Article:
Join our Lenten Campaign 2024.
I have been busy writing at Aleteia about signs of hope, and now I can unveil what it was all headed toward: The true narrative of Christianity in our time.
We are used to the narrative that we have heard in school, and in the media: That Christianity had its heyday in the past, but that now it is on the wane. People have turned their back on the faith. New truths have invalidated the claims of the faith. Christianity has entered its twilight years.
It’s not true. That’s not the story of Christianity in our time. This is:
Jesus has more followers worldwide than ever before, and despite weakening in the West, Christianity is still going strong even here.
My article “Statistics show hope for a Catholic future,” runs through the numbers and answers some common misconceptions.
Worldwide, religion isn’t dying. Secularism is. The four major religions are growing, with Christianity experiencing huge growth in African nations and Asian nations.
In America, Christianity isn’t collapsing; nominal Christianity is, and good riddance. Evangelical Christianity continues its steady growth. Yes, there is bad news for Catholicism in America — but good news, too, as we shall see.
Jesus has increasing numbers of young followers, too.
“Research shows the faith is young; check out these numbers,” said the next article.
Whether it’s young people flooding the March for Life in Washington, D.C., or the 17,000 young people at SEEK 23, the yearly conference of Focus, there are teens and young adults excited about the faith.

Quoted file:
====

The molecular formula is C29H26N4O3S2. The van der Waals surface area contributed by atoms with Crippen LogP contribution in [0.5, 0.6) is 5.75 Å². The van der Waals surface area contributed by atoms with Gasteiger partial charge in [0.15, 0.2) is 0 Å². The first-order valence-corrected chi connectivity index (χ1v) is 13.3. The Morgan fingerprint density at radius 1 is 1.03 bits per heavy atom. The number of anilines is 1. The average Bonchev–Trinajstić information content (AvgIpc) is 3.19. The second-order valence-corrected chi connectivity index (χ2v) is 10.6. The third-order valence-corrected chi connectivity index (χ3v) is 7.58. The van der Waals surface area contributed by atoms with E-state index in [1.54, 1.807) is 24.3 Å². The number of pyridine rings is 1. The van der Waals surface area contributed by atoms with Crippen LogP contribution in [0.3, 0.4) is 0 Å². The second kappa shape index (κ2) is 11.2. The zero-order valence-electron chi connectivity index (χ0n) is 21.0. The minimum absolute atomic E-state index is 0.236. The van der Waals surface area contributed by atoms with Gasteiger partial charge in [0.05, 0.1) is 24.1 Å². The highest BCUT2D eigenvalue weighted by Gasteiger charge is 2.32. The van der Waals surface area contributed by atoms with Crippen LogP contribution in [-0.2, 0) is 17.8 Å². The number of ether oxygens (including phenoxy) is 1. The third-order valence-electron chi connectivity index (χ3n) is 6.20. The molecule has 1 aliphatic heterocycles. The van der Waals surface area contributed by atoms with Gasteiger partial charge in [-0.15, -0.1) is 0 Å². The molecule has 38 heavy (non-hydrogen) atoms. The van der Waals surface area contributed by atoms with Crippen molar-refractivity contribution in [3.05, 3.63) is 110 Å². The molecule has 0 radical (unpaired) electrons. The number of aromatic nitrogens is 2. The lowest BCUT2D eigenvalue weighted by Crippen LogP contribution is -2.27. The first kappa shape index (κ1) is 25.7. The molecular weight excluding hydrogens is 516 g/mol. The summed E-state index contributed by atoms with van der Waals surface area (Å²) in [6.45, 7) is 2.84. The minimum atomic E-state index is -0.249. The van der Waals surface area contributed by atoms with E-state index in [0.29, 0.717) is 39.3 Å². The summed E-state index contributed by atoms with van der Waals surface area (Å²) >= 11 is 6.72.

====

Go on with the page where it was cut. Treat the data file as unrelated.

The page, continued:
At World Youth Days we see the largest gatherings of young people in the west, and young people are being reached at every stage through apostolates and a growth in Catholic school attendants.
Catholic colleges that follow St. John Paul II’s Apostolic Constitution for Higher Education, Ex Corde Ecclesiae are bursting at the seams and Newman Centers focused on delivering authentic faith are doing very well at state schools. All of this means that young people who are showing themselves more likely to discern vocations too.
This energetic growth is being served by a rediscovery of the sacraments.
And young vocations aren’t the only reason “Inviting someone to Mass isn’t strange,” as the next article put it.
The Church has been renewing the Mass throughout the 21st century, after St. John Paul II made it the No. 1 priority in the New Millennium in 2001, and the Church followed up with a new General Instruction of the Roman Missal, a newly translated Mass.
We have seen a renewal in confession, which went through a crisis at the end of the 20th century but is coming back strong. And future generations will see the 21st century as a time of great growth in Eucharistic adoration.
All of that means that people are doing the basic Christian action of spending time with Jesus’ sacramental presence.
But the other basic Christian activity — sharing faith, hope and love with the world — is growing too.